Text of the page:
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Family of hearing-impaired retiree shot by police files wrongful death lawsuit
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Family of hearing-impaired retiree shot by police files wrongful death lawsuit

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HAMMOND — A hearing-impaired 82-year-old man was not intoxicated and did not have a gun when he was shot by Gary police Nov. 17, 2019, a recently filed wrongful death lawsuit states.*

Police have said Gary officers encountered Melvin Bouler while responding to a report of an intoxicated man with a weapon in the 2400 block of Roosevelt Street and shot him after he failed to follow officers' orders.

Bouler, of Gary, died Jan. 4, 2020, at a Chicago hospital from the wounds he suffered in the shooting, according to the Cook County medical examiner's office. Gary police counted Bouler's death in 2020 as a homicide.

In a lawsuit filed last month in U.S. District Court in Hammond, attorneys for Bouler's family said Bouler's homicide was a result of "hyper-aggressive policing by the responding officers."

The lawsuit seeks damages from the city, several unnamed police officers and former Police Chief Richard Ligon for alleged violations of Bouler's rights under the U.S. and Indiana constitutions and the Americans with Disabilities Act. 

Gary spokesman Michael Gonzalez declined to comment on the lawsuit Friday, citing a city policy against commenting on pending litigation.

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Black Lives Matter NWI-Gary has been pushing for more transparency in the investigation into Bouler's homicide.

The group held a virtual memorial for Bouler in January, when several members said they planned to call the Lake County prosecutor's office about the case. 

Lake County sheriff's police conducted an investigation of the shooting at the request of Gary police. The prosecutor's office reviews police-involved shootings to determine whether they were justified.

Lake County Prosecutor Bernard Carter said Monday his office will petition Lake Superior Court to convene a grand jury in Bouler's shooting. 

"Once the petition is approved, it will take approximately six to eight weeks to convene and select the grand jury," he said. "Once the grand jury is selected, approximately one week later, witnesses will be called to testify. It may take multiple sessions before a decision is made by the grand jury."

Grand jury proceedings are not open to the public.

During the virtual memorial, Bouler was remembered as a doting father and grandfather.

He worked for U.S. Reduction, and served as president of his union until his retirement, the lawsuit says. He was serving on the usher board at St. John Baptist Church at the time of his death.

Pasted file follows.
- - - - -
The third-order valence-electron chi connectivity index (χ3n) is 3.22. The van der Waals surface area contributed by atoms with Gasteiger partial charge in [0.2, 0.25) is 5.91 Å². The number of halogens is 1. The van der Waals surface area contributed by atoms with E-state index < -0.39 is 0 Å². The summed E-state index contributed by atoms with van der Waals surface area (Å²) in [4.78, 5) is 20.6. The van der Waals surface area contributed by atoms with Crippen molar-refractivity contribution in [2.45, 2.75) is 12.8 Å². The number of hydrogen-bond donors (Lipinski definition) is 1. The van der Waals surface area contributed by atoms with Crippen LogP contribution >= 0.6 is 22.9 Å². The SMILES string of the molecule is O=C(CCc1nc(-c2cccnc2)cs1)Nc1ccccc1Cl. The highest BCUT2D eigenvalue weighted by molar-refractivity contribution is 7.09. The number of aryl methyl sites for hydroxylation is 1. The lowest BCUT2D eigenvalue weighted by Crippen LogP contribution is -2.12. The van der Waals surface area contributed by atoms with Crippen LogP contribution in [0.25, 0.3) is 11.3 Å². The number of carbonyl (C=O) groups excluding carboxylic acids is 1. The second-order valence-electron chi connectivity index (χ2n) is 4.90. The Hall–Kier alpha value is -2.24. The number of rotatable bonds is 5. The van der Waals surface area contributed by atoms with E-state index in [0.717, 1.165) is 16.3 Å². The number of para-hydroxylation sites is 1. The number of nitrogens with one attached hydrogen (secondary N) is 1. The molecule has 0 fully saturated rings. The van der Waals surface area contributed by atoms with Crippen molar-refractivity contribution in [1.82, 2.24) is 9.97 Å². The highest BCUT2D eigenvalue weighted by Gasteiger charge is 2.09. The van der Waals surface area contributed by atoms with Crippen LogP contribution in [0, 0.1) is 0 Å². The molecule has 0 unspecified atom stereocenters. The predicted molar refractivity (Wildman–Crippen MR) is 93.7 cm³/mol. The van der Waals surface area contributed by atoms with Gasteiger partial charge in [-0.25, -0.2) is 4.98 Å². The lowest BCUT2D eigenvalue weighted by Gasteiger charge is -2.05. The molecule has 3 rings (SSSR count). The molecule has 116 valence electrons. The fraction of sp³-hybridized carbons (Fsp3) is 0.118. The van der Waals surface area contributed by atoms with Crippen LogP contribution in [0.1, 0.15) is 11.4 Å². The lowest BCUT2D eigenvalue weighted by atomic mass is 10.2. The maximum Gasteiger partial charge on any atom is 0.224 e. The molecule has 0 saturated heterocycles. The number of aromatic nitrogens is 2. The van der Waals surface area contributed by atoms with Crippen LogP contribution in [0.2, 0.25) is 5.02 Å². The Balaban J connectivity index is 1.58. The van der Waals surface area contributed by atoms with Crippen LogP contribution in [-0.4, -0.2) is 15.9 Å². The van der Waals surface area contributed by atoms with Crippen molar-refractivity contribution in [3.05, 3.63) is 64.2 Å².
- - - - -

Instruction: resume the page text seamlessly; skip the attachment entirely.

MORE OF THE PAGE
The names of the Gary officers who shot Bouler have not been released.

Bouler was leaving the home of friends when he was confronted by police Nov. 17, 2019, according to the lawsuit.

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Police fired numerous rounds at him as he opened the door to his vehicle, striking him at least seven times, the suit says.

"Mr. Bouler made no threatening gestures or moves toward the officers, and was in no way disturbing the peace or causing a disturbance," according to the suit.

Bouler did not pose "a threat of death or physical injury" to any officers or others at the scene, had no history of violence and had never been arrested for any reason, the suit says.

Gary police had no probable cause to believe Bouler posed a threat of serious physical harm to police or others, and it was unnecessary to use deadly force to prevent him from escaping because he had not committed a crime, according to the lawsuit.

"Gary police officers did not give Mr. Bouler any warning about the possible use of deadly force before they opened fire on him," the suit alleges.

The officers did not attempt to determine if Bouler could hear their commands, nor did they elect to use other nonlethal means available to them to protect themselves or de-escalate the situation, the suit says.

Bouler was taken to Methodist Hospitals Northlake Campus in Gary and later transferred to University of Chicago Medical Center. He never returned home after the shooting, the suit says.

Bouler family attorneys pointed to the police-involved shootings of 25-year-old Rashad Cunningham in August 2019 and 15-year-old Ke-Monte Cobbs in August 2017 as evidence the city "did not have appropriate policies, training and other safeguards in place to protect its citizens from the unlawful and unconstitutional use of deadly force."

The Lake County prosecutor's office said in November it would not pursue criminal charges against Gary Officer Isiah Price III for Cunningham's homicide. A "thorough and extensive review of the evidence" did not produce evidence sufficient to disprove Price's claim that deadly force was reasonable, Carter said.

The families of Cunningham and Cobbs also have sued Gary and its police officers. Those lawsuits remain pending in federal court.

* Editor's note: This story has been updated to show Melvin Bouler was shot by Gary police Nov. 17, 2019. The Bouler family's lawsuit incorrectly lists Nov. 7 at the date of the shooting. The Times regrets the error.

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